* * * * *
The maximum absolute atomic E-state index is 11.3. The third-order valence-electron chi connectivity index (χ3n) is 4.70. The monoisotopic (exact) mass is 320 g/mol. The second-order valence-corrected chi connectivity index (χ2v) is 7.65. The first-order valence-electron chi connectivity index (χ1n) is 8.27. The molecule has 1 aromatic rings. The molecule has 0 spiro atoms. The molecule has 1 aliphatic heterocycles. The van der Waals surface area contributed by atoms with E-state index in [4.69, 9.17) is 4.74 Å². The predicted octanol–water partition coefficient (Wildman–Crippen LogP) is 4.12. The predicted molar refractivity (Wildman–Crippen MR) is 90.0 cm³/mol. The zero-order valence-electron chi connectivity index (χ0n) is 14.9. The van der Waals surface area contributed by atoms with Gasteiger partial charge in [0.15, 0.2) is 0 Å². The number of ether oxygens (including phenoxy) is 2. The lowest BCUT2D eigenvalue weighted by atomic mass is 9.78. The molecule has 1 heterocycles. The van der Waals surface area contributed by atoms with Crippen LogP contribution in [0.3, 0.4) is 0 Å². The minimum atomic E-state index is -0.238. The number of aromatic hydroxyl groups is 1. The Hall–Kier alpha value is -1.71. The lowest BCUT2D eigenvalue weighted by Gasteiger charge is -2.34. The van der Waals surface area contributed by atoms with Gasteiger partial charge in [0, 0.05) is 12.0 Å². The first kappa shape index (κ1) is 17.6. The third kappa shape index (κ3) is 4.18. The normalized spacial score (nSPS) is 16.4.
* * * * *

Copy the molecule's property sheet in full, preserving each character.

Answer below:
The maximum absolute atomic E-state index is 11.3. The third-order valence-electron chi connectivity index (χ3n) is 4.70. The monoisotopic (exact) mass is 320 g/mol. The second-order valence-corrected chi connectivity index (χ2v) is 7.65. The first-order valence-electron chi connectivity index (χ1n) is 8.27. The molecule has 1 aromatic rings. The molecule has 0 spiro atoms. The molecule has 1 aliphatic heterocycles. The van der Waals surface area contributed by atoms with E-state index in [4.69, 9.17) is 4.74 Å². The predicted octanol–water partition coefficient (Wildman–Crippen LogP) is 4.12. The predicted molar refractivity (Wildman–Crippen MR) is 90.0 cm³/mol. The zero-order valence-electron chi connectivity index (χ0n) is 14.9. The van der Waals surface area contributed by atoms with Gasteiger partial charge in [0.15, 0.2) is 0 Å². The number of ether oxygens (including phenoxy) is 2. The lowest BCUT2D eigenvalue weighted by atomic mass is 9.78. The molecule has 1 heterocycles. The van der Waals surface area contributed by atoms with Crippen LogP contribution in [0.3, 0.4) is 0 Å². The minimum atomic E-state index is -0.238. The number of aromatic hydroxyl groups is 1. The Hall–Kier alpha value is -1.71. The lowest BCUT2D eigenvalue weighted by Gasteiger charge is -2.34. The van der Waals surface area contributed by atoms with Gasteiger partial charge in [0, 0.05) is 12.0 Å². The first kappa shape index (κ1) is 17.6. The third kappa shape index (κ3) is 4.18. The normalized spacial score (nSPS) is 16.4.